Disability Statistics
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Statistics regarding the spread of the disabled in South Africa has unfortunately been poorly recorded and is outdated and inadequate. Figures received from specific disability federations completely contradict those received from Statistics South Africa.

According to the statistics acquired from Statistics SA, the following divisions have been made from a population figure of 40 583 573:

Sight disabled
1 091 022
Hearing disabled
383 408
Physically disabled
55 774
Mentally handicapped
192 554
1 722 758

In other words, 4.3% of the South African population disabled.

When the figure reported by the Federation for the Blind is compared with that of Statistics SA, there is a total surplus of 698 011. It is possible that Statistics SA categorized people who wear glasses as sight disabled even though they are not necessarily visually impaired or blind.

In the case of the hearing impaired, the actual number is higher than the number reported by Statistics SA namely 1,500,000 compared to 383,408. This is partly due to the fact that parents do not record their children as being deaf and a large number of Deaf people have never filled in a census form.

Regarding the mentally handicapped, it is unclear which people are classified as such. It is likely that epilepsy sufferers are included in this figure. According to SANEL who represents epilepsy sufferers, a large number of epileptics are unemployed even though they don't have a physical disability.

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According to the CASE report conducted on behalf of Department of Health, there are between 2.3 million and 2.5 million people with disabilities in South Africa (5.7% - 6.1% of the total population).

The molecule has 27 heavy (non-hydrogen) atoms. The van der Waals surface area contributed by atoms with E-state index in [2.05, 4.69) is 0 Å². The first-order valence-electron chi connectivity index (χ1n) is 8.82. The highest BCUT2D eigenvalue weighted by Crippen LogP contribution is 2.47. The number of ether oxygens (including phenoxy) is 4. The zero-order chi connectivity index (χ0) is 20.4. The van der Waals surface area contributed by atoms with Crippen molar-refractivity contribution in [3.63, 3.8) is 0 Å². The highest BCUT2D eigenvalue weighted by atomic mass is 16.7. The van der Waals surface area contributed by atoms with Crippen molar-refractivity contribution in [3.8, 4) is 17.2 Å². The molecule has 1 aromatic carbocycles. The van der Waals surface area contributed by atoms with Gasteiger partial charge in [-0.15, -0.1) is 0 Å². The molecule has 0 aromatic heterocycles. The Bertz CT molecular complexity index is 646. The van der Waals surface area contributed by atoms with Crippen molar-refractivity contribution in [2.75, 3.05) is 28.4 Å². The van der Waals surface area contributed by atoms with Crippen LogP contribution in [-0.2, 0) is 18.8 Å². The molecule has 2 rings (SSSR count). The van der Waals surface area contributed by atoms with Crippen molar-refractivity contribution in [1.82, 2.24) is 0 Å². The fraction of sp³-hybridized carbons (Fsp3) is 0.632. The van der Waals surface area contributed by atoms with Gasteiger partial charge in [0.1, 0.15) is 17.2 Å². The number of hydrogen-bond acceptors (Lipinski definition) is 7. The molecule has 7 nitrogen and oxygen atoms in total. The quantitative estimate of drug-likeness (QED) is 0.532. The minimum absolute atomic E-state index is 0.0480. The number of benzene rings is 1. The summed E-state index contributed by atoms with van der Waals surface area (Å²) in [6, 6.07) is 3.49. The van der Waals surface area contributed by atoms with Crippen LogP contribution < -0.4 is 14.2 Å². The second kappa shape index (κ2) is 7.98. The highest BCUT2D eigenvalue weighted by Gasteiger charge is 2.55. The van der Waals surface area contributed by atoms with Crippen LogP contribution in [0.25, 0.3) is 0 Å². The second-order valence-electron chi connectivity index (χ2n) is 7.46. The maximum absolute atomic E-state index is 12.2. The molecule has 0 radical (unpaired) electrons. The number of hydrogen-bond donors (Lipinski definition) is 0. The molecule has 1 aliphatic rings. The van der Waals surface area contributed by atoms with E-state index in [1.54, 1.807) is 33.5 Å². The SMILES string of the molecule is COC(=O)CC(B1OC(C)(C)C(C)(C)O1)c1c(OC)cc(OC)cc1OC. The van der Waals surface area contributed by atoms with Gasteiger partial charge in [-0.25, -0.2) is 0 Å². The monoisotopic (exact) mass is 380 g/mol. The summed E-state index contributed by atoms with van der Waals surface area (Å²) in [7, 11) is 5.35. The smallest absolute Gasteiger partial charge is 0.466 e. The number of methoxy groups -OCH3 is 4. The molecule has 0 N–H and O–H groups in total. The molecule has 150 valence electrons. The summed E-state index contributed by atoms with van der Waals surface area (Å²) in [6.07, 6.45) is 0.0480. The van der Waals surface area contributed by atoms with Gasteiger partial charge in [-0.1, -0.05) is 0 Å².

According Central Statistical Service (SA Yearbook, 1998), at least 4 million South Africans in 1995 were deaf or hard of hearing.

Of the Deaf population:
- 68% live in informal settlements
- 70% are unemployed
- 40% attend school
- and 66% are illiterate.

The Casual Day Welfare Organization states that 3.5 million people in South Africa are disabled.

According to the White Paper on Integrated National Disability Strategy (1997), 0.26 per cent of disabled people in SA are formally employed.

"One of the greatest hurdles disabled people face when trying to access mainstream programs is negative attitudes. It is these attitudes that lead to the social exclusion and marginalization of people with disabilities". (White Paper on Integrated National Disability Strategy, 1997).

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Most of the Deaf in South Africa who are employed work as laborers, with an average education of grade 7. Only about 20% of the total Deaf workforce have grade 12. Even those who do have grade 12 are often underpaid.

Children at English speaking deaf schools fare much better than others who do not have English as leading language next to Sign Language. Unfortunately they comprise only 5 per cent of the Deaf population. [Of the total number of disabled people aged 15 years or older, 88 per cent were economically inactive and/or unemployed, but looking for work, compared to 63 per cent of the rest of the population. This proves that disabled people face serious barriers to employment. (CASE report).]

19% of White disabled people are employed in full-time positions compared to Africans (6%), Colored (4%), Indians (9%).

The employment rate for disabled women is 11% compared to 15% for disabled men and 80% of disabled women are economically inactive compared to 74% disabled men. Of the respondents who became disabled before the age of 2, a mere 7% are employed and 87% are economically inactive compared to 17% of those who became disabled after 19 years, 71% are economically inactive. (CASE report)